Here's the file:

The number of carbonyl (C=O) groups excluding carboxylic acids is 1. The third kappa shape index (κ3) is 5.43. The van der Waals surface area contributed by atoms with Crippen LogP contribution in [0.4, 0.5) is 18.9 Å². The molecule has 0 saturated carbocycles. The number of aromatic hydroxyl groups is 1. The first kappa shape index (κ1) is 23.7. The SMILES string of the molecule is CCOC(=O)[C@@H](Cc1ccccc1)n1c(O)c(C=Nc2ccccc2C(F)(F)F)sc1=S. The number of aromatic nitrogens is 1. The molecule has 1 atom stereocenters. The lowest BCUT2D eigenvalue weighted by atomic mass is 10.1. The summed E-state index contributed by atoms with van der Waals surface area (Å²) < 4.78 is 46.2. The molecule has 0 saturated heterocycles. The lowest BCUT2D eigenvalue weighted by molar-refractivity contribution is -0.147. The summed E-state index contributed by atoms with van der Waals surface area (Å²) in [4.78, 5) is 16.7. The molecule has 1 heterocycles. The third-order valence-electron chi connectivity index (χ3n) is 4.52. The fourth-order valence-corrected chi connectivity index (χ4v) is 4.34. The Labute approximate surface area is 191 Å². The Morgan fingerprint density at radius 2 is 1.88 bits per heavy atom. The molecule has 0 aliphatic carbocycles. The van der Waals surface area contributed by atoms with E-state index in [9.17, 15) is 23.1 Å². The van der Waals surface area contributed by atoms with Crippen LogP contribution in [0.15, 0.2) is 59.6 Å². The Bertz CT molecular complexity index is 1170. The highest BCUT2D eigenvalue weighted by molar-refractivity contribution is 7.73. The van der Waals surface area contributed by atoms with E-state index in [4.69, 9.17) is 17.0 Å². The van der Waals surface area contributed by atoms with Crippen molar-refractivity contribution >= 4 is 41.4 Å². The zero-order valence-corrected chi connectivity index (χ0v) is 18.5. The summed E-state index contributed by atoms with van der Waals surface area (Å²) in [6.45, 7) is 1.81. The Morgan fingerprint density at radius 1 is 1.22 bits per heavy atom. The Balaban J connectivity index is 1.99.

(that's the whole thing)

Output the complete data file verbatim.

The number of carbonyl (C=O) groups excluding carboxylic acids is 1. The third kappa shape index (κ3) is 5.43. The van der Waals surface area contributed by atoms with Crippen LogP contribution in [0.4, 0.5) is 18.9 Å². The molecule has 0 saturated carbocycles. The number of aromatic hydroxyl groups is 1. The first kappa shape index (κ1) is 23.7. The SMILES string of the molecule is CCOC(=O)[C@@H](Cc1ccccc1)n1c(O)c(C=Nc2ccccc2C(F)(F)F)sc1=S. The number of aromatic nitrogens is 1. The molecule has 1 atom stereocenters. The lowest BCUT2D eigenvalue weighted by atomic mass is 10.1. The summed E-state index contributed by atoms with van der Waals surface area (Å²) < 4.78 is 46.2. The molecule has 0 saturated heterocycles. The lowest BCUT2D eigenvalue weighted by molar-refractivity contribution is -0.147. The summed E-state index contributed by atoms with van der Waals surface area (Å²) in [4.78, 5) is 16.7. The molecule has 1 heterocycles. The third-order valence-electron chi connectivity index (χ3n) is 4.52. The fourth-order valence-corrected chi connectivity index (χ4v) is 4.34. The Labute approximate surface area is 191 Å². The Morgan fingerprint density at radius 2 is 1.88 bits per heavy atom. The molecule has 0 aliphatic carbocycles. The van der Waals surface area contributed by atoms with E-state index in [9.17, 15) is 23.1 Å². The van der Waals surface area contributed by atoms with Crippen LogP contribution in [0.15, 0.2) is 59.6 Å². The Bertz CT molecular complexity index is 1170. The highest BCUT2D eigenvalue weighted by molar-refractivity contribution is 7.73. The van der Waals surface area contributed by atoms with E-state index in [4.69, 9.17) is 17.0 Å². The van der Waals surface area contributed by atoms with Crippen molar-refractivity contribution >= 4 is 41.4 Å². The zero-order valence-corrected chi connectivity index (χ0v) is 18.5. The summed E-state index contributed by atoms with van der Waals surface area (Å²) in [6.45, 7) is 1.81. The Morgan fingerprint density at radius 1 is 1.22 bits per heavy atom. The Balaban J connectivity index is 1.99.